Matt Whiting is a professor in the USC Games program and teaches courses in Viterbi’s Information and Technology Program (ITP) and Advanced Games Projects (AGP) courses. Before becoming a full-time professor, he was a programmer for a multitude of commercial games, including the original Spyro the Dragon. Matt also works as a contractor to help companies with optimization and porting to various platforms. Currently, he is working on Maquette, a first-person recursive puzzle game developed by Graceful Decay and published by Annapurna Interactive.
Here are some highlights from our talk with Professor Whiting, edited for brevity and clarity.
What is Maquette?
Maquette is a unique puzzle game that also explores the relationship between two people. The game’s puzzles have a recursive way of looking at models of the world. You’re in a world, and within it, there’s a smaller model of your world. You can pick up an object in the model world and move it around. Then, the full-sized object in the world you’re walking around moves with it.
The first puzzle involves a giant brick that is in the model world, which looks identical to the world you’re standing in. When you pick up the smaller brick and move it to another location, you see that behind you, the giant brick has moved as well. And then if you look out beyond that, you see there’s another layer. You can change the scale of objects by moving them from one world to the next. This is how you solve puzzles. It’s a very puzzle-y, cerebral type of gameplay.
While you’re focusing on the puzzles, there is also a story that is unfolding before you. As I mentioned, the game also reflects on the relationship between two characters over time: how they met, how they develop their relationship, and ultimately where it went after that. The voice acting for this thing is truly phenomenal, as is the writing. Our final voice actors–Bryce Howard and Seth Gabel–are really fantastic. They have great chemistry. So when you hear them saying the lines, it’s really moving. I’ve heard the story so many times in bug testing, yet it still moves me.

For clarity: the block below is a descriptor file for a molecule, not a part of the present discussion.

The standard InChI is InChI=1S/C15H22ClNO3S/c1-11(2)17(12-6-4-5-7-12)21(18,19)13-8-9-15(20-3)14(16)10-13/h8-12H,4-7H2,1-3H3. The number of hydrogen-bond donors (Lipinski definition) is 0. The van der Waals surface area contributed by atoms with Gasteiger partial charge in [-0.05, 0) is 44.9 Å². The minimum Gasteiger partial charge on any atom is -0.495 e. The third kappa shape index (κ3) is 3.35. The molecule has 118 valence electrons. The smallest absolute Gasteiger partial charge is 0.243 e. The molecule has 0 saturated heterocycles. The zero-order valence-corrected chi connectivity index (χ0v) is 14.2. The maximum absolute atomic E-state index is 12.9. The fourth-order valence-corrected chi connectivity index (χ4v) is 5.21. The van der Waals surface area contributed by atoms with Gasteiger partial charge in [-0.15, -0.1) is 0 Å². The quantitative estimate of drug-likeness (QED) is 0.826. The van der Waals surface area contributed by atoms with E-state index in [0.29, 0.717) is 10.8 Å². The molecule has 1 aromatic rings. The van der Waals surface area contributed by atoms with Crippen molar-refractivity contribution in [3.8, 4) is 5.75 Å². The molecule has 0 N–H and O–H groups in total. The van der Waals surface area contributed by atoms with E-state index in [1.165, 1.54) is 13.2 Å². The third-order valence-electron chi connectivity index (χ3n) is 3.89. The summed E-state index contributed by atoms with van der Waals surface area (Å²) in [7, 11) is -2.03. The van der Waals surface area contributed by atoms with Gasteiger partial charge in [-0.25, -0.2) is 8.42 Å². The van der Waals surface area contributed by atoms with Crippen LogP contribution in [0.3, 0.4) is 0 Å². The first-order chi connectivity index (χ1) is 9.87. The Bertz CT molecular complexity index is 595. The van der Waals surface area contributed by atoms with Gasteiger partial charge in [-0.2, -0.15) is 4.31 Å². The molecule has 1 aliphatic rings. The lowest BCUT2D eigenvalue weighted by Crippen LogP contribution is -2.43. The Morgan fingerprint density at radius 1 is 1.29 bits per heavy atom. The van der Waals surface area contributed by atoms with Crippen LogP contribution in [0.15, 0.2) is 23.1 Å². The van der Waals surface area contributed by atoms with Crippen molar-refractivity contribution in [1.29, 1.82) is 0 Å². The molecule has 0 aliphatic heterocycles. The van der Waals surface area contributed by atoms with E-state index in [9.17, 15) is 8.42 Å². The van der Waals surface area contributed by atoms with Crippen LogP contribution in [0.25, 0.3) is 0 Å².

What did the development process look like?
Annapurna Interactive approached Graceful Decay, who had the beginnings of the game. As a publisher, Annapurna is able to fund the continuing development and allow the team to make it a really polished commercial product. I’ve worked with Annapurna before on several titles: Gorogoa, Kentucky Root Zero, and one of our favorites at USC, Outer Wilds.
Annapurna calls me in to bring experience to a team that is usually in their last six months to a year of development. Usually, the team will have been developing on PC for maybe a year. I have a lot of experience with game consoles, such as PlayStation. So I bring my expertise to help the teams publish their games on those machines. Sometimes, I’ll just do performance analysis and performance improvement. The team might just need another programmer for a few months to come in and make the game run a little faster.
What do you hope players gain from playing Maquette?
The story is very moving, and I hope players get a really good experience from that. It’s an emotional story; it’s a story about growth and development. Maquette is one of these games that’s really a piece of art–Annapurna produces a lot of these. It’s like a piece of literature or a film, where they have something deeper in them. I think players and critics are going to find it moving like I did, and say, “I learned a little something about myself by experiencing Maquette.”
Also, I think people will go online and discuss the puzzles. Some of the puzzles are truly puzzling. People will have conversations with strangers and friends online about this game. I think that’s really the exciting part. Some people get really excited about solving the puzzle themselves, but for me, solving a puzzle in a group is more fun.